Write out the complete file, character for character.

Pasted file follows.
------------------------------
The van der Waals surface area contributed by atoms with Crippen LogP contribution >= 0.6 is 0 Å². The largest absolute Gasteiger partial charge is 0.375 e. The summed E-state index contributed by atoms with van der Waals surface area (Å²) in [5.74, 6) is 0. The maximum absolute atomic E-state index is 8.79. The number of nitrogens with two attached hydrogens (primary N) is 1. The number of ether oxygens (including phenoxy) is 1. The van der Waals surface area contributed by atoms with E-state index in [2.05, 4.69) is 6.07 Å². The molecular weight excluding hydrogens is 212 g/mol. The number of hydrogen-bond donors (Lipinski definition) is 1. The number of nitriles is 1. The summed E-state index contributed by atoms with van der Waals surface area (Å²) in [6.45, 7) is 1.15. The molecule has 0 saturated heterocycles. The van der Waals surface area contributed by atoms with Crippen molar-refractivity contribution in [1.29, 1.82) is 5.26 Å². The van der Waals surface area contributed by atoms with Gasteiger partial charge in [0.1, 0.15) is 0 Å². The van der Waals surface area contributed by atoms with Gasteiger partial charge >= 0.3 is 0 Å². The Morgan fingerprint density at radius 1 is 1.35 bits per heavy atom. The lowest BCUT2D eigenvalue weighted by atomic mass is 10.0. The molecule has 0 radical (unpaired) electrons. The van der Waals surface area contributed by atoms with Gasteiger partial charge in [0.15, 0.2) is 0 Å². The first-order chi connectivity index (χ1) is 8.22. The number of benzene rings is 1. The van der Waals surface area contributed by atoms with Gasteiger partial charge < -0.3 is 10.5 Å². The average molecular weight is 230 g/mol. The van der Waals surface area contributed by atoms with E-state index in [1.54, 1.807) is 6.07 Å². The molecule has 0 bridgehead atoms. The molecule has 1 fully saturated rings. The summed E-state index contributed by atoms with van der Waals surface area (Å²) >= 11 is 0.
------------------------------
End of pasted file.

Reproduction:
The van der Waals surface area contributed by atoms with Crippen LogP contribution >= 0.6 is 0 Å². The largest absolute Gasteiger partial charge is 0.375 e. The summed E-state index contributed by atoms with van der Waals surface area (Å²) in [5.74, 6) is 0. The maximum absolute atomic E-state index is 8.79. The number of nitrogens with two attached hydrogens (primary N) is 1. The number of ether oxygens (including phenoxy) is 1. The van der Waals surface area contributed by atoms with E-state index in [2.05, 4.69) is 6.07 Å². The molecular weight excluding hydrogens is 212 g/mol. The number of hydrogen-bond donors (Lipinski definition) is 1. The number of nitriles is 1. The summed E-state index contributed by atoms with van der Waals surface area (Å²) in [6.45, 7) is 1.15. The molecule has 0 saturated heterocycles. The van der Waals surface area contributed by atoms with Crippen molar-refractivity contribution in [1.29, 1.82) is 5.26 Å². The van der Waals surface area contributed by atoms with Gasteiger partial charge in [0.1, 0.15) is 0 Å². The van der Waals surface area contributed by atoms with Gasteiger partial charge >= 0.3 is 0 Å². The Morgan fingerprint density at radius 1 is 1.35 bits per heavy atom. The lowest BCUT2D eigenvalue weighted by atomic mass is 10.0. The molecule has 0 radical (unpaired) electrons. The van der Waals surface area contributed by atoms with Gasteiger partial charge in [0.15, 0.2) is 0 Å². The first-order chi connectivity index (χ1) is 8.22. The number of benzene rings is 1. The van der Waals surface area contributed by atoms with Gasteiger partial charge < -0.3 is 10.5 Å². The average molecular weight is 230 g/mol. The van der Waals surface area contributed by atoms with E-state index in [1.54, 1.807) is 6.07 Å². The molecule has 0 bridgehead atoms. The molecule has 1 fully saturated rings. The summed E-state index contributed by atoms with van der Waals surface area (Å²) >= 11 is 0.